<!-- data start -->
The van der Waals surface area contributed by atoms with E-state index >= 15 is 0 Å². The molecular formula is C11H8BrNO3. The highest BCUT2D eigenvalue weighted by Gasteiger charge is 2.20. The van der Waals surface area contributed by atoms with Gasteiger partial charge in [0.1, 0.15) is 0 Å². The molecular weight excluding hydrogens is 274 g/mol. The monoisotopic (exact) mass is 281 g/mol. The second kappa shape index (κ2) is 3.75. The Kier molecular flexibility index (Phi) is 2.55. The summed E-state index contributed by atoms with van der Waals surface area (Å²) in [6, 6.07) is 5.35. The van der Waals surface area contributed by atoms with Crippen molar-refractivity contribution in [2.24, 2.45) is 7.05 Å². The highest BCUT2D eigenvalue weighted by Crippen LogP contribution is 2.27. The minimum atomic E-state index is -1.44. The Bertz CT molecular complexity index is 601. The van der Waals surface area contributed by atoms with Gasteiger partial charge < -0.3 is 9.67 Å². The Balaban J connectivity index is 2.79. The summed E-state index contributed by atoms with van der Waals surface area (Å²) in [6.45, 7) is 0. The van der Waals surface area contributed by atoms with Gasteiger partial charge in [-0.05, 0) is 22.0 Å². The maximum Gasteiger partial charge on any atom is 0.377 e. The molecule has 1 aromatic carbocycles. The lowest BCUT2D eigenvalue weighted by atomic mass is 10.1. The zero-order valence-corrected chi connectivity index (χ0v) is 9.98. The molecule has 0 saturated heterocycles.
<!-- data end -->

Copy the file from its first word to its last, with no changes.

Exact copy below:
The van der Waals surface area contributed by atoms with E-state index >= 15 is 0 Å². The molecular formula is C11H8BrNO3. The highest BCUT2D eigenvalue weighted by Gasteiger charge is 2.20. The van der Waals surface area contributed by atoms with Gasteiger partial charge in [0.1, 0.15) is 0 Å². The molecular weight excluding hydrogens is 274 g/mol. The monoisotopic (exact) mass is 281 g/mol. The second kappa shape index (κ2) is 3.75. The Kier molecular flexibility index (Phi) is 2.55. The summed E-state index contributed by atoms with van der Waals surface area (Å²) in [6, 6.07) is 5.35. The van der Waals surface area contributed by atoms with Crippen molar-refractivity contribution in [2.24, 2.45) is 7.05 Å². The highest BCUT2D eigenvalue weighted by Crippen LogP contribution is 2.27. The minimum atomic E-state index is -1.44. The Bertz CT molecular complexity index is 601. The van der Waals surface area contributed by atoms with Gasteiger partial charge < -0.3 is 9.67 Å². The Balaban J connectivity index is 2.79. The summed E-state index contributed by atoms with van der Waals surface area (Å²) in [6.45, 7) is 0. The van der Waals surface area contributed by atoms with Gasteiger partial charge in [-0.05, 0) is 22.0 Å². The maximum Gasteiger partial charge on any atom is 0.377 e. The molecule has 1 aromatic carbocycles. The lowest BCUT2D eigenvalue weighted by atomic mass is 10.1. The zero-order valence-corrected chi connectivity index (χ0v) is 9.98. The molecule has 0 saturated heterocycles.